Norfolk, Virginia, Mayor Paul Fraim is one of the government officials accused of being a Ku Klux Klan member by the online hacker and activist group called Anonymous.
The group has declared it will shut down the notorious hate group, in part by exposing the names of government officials it says are affiliated with it.
Fraim is among the elected officials named in a file posted to the web repository Pastebin by an activist named "Amped Attacks."
Fraim, a Democrat, was first elected mayor in 1994, and has held the post ever since. Fraim took to social media to rebut the allegations, writing on his Facebook account, "People have been spreading a report from the Internet that I am involved with the KKK. This report is a hoax and is absolutely false."
In a press release, Fraim went further, stating, "The claim by Anonymous that I am in anyway affiliated or related to the KKK is absolutely false and defamatory. There is no truth to their statement whatsoever. I am not and have never been affiliated with any such organization. I find it incredulous that these people can hide behind their computers and create such an inaccurate and hateful statement."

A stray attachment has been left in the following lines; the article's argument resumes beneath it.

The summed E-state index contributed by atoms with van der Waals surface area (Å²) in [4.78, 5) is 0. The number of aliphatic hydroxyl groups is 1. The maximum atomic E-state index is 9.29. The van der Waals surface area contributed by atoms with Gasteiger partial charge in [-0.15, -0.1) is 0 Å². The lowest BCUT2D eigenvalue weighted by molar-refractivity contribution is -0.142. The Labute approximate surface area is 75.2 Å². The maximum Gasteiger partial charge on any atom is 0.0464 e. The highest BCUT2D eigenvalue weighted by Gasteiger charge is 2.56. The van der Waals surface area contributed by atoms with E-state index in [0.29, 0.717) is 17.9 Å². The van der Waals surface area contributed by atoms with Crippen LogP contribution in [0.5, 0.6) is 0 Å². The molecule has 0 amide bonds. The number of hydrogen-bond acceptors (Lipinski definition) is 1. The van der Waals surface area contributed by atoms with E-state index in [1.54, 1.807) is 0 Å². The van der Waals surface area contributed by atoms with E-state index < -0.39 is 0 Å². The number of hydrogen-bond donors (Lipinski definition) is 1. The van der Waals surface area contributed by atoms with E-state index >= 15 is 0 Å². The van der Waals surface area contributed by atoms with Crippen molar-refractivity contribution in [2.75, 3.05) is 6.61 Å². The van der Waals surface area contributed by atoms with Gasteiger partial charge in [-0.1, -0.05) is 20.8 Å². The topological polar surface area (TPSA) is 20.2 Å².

Anonymous responded to Fraim via its Twitter account with, "Sure it is. #Nov. 5th."
The date refers to the Guy Fawkes-inspired group's plan to expose what it claims are up to 1,000 people it says are part of the Klan.
In a series of Twitter posts, Anonymous promised "to pull the curtain on you and expose you for who you truly are. And you will burn at the stake."
According to a TechCrunch interview with "Amped Attacks," the list of elected officials posted was an individual effort. The website quotes "Amped Attacks" as saying he “worked for nine days to gather and verify all the information that was gathered before its release."
The hacker said he acquired the information "from several KKK websites when I [hacked] them and was able to dump their database."
"Amped Attacks" also told TechCrunch he was particularly interested in the names of politicians he found in the data. But he also said "there would be no reason for them to be signed up on any KKK website unless they supported it or was involved in it.”
Politicians' names are frequently used for malicious purposes. Spoofing sites that allegedly gather donations for a candidate but actually flow to other entities, hacked social media and email accounts and more are all pitfalls modern officeholders must face.
Several politicians' names were exposed when the user data of the online cheating site Ashley Madison was made public earlier this year. Included on the list were Virginia Senate Democratic leader Donald McEachin and Senate majority leader Tommy Norment.
McEachin told the Richmond Times-Dispatch his email account had been hacked, and later told WTVR News, “At this time, this is a personal issue between my family and me. I will have no further statement on this issue.”